Pride and Prejudice

My son left this morning at 7:30AM to meet his friends at the train station. They were heading to the Pride Parade in NYC. He was very excited - as it is the first time he's attending ever. I, on the other hand, am a nervous wreck.

He's gone to NYC before with friends. He's even taken the train without me, too. But even though he is heading to one of the most tolerant cities in the world and it is 2012, I'm kind of afraid for his safety.

The reality is that the world is often not a nice place to those who are deemed "different" by societal standards. Besides ridicule and nasty rhetoric, physical violence can also be a reality. It doesn't take a heck of a whole lot to push a crazy, bigoted person over the edge, it really doesn't.

I know I hugged him goodbye, smiled and waved as he pulled out of the driveway to connect with his buddies, but I'll literally be on pins and needles until he pulls back in. Seriously.

He's almost 19. Is there an age or a point where the mommy worry switch gets flipped off? Sigh...

Comments

  1. Hi, Felicia,

    I've been a LGBTQ activist since age 17, and this is the one time of the year when it's safe to be queer (or seen with queers).

    Like an echo of the raging queens of Stonewall, I pity anyone who steps over the line of propriety on Queer Pride in NYC. A few angry queens could take over a bar in the Village and change the entire face of generations of AltGender/AltSex forever -- imagine what a million Proud & potentially angry queers & queens could do.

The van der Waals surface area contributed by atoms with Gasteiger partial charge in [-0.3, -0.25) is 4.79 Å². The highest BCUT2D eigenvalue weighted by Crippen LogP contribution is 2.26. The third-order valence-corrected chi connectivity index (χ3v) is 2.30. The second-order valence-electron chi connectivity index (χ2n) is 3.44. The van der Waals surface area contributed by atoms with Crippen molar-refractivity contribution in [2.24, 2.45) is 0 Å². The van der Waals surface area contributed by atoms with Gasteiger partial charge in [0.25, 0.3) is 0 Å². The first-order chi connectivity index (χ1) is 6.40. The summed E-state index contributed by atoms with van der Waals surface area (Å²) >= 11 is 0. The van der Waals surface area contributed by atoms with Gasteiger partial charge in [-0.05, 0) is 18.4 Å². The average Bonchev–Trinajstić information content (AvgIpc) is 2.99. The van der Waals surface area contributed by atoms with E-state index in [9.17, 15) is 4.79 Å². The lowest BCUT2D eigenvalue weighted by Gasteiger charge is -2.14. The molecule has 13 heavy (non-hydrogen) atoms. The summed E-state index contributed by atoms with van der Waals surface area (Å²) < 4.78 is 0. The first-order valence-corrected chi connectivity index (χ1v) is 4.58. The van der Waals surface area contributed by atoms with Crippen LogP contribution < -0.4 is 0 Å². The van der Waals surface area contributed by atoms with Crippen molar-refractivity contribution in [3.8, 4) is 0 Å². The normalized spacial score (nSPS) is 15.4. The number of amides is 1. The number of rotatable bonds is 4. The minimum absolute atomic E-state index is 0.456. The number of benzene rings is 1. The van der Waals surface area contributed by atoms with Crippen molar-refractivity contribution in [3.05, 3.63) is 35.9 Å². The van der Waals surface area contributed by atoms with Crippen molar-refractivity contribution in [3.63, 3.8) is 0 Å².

There will be detractors on the sidelines, holding their posters of HATE, clutching bibles & rosaries, and cordoned off behind barricades with police nearby. They are pitiful, and drastically, amazingly, outnumbered. The numbers of straights standing with my brothers & sisters is at an all-time-high. The tides have turned. We've found other things to ridicule and hate as a society, other things to worry about -- except for the minority of hateful spiteful folk who probably won't be anywhere near Pride.

    That said, the mommy worry switch NEVER gets flipped off. The relationship shifts the day HIS worried-about-mom switch gets flipped ON :)

    Did he have a great time?

    They shortened the parade route. :( I used to do the full 5 mile route...

    ReplyDelete
  2. Hi, Criss - I'm just seeing this, LOL. He had a great time - and has been every year since. I still worry, but it gets easier. I may even go with next time :-)

    ReplyDelete

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